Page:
We moved up towards Seibold and graphed ledges we had marked the night before during some map study. Plenty of ledges. Plenty of bait balls. No structure and nothing that looked like bass. Eventually we found two spots, each about 50 yards from the other, which looked extremely promising. What I mean is, structure on the ledges, bait in the channel, and fish either laying on the bottom at the ledge transition. However, none of them were in a stacked "attack" formation, which, in retrospect, should have been caused to keep moving. But, we had 2 total measuring fish and only about 3 hours before weigh in time and we hadn't had a bite in about an hour. So, out came the cranks and C-rigs.


We moved to the next ledge which looked even more promising.


Considering that we had hit 3 ledges which exhibited all the things we THOUGHT we needed for a ledge bite without so much as a sniff, we made the decision to go back shallow....this time in Seibold. Similar to the story about the big momma, I have another local fish or two in the back of Seibold that all seem to be in the exact same place, year to year.

Lo and behold, someone else was already fishing it! NO WAY!

Luckily, they were beating the grass next to the bank instead of the floating duckweed/grass mix, which has been where I have found fish with a frog and flipping. And, as luck would have it, they were also leaving.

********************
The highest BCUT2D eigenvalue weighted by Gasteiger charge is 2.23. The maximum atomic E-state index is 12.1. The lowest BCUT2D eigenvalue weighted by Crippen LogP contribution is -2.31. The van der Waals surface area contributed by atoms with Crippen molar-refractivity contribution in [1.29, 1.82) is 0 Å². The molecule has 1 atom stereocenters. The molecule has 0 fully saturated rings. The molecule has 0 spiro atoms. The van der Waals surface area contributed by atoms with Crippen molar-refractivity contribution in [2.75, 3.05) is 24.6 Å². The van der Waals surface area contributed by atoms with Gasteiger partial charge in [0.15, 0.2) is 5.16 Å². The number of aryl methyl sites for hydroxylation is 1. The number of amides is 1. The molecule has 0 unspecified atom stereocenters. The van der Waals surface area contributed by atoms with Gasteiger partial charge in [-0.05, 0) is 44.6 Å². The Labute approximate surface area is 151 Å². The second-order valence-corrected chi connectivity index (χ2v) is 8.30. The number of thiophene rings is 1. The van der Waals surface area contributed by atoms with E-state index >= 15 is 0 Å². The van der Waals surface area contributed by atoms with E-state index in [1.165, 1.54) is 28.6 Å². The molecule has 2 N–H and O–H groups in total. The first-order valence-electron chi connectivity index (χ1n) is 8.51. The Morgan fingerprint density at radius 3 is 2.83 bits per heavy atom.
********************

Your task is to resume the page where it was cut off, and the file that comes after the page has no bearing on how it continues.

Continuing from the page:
So, we pulled in and began a mix of presentations. On the approach, I would cast the Sammy around the edges. As we got closer, I would throw the frog. And, when we got on top of one, Josh would flip it while I began casting at the next mound of duckweed.

The typical areas that I have caught fish are the weed edges on either side of a drainage ditch. Nothing. At the hour mark, we had to make a decision: hope that topwater would land us a few stragglers, or start hitting the ledges again and hope to find a school.

While discussing this, I started badmouthing the lake and how much I hated it. I was retrieving my frog around the back edge of a weed bed when a fish choked the frog. I didn't quite see it...cause I was bust cussing the lake. But, the explosion couldn't be missed. No issue with getting this one. She hammered it. I swung it aboard. It easily measured, but it wasn't a giant....nor even a fish that we could hope to build a good limit with. But, it was fish #3.

Josh noted that the lake must like the dirty talk. No problem there. I have plenty of bad words for this lake. So, I laid back into her. And, critical to the process, I quit looking at the bait.

Boom. #4.

Still not a fish we needed. But, by this point, we knew that we weren't going to win. We just wanted to weigh in a limit.

A little tangent here, but that's one of the things I really wanted to work on this year. In the past, I have been able to catch big fish but unable to catch a limit. I want to get more consistent at weighing in 5 fish, even if it means losing. You will always be in contention if you are catching numbers (BFZ's opinion, of course).

So, since we had 2 fish from this spot and another flipping bite that nearly resulted in me getting brained by a 1-ounce weight, we went back through the spot. Not a bite.

We figured out that topwater was obviously the key bait....but the real key was fresh water. We had never had 2 bites in the same place. So, we packed up and headed to the very back of Seibold where we caught fish one time (that seems to be a growing trend on this lake).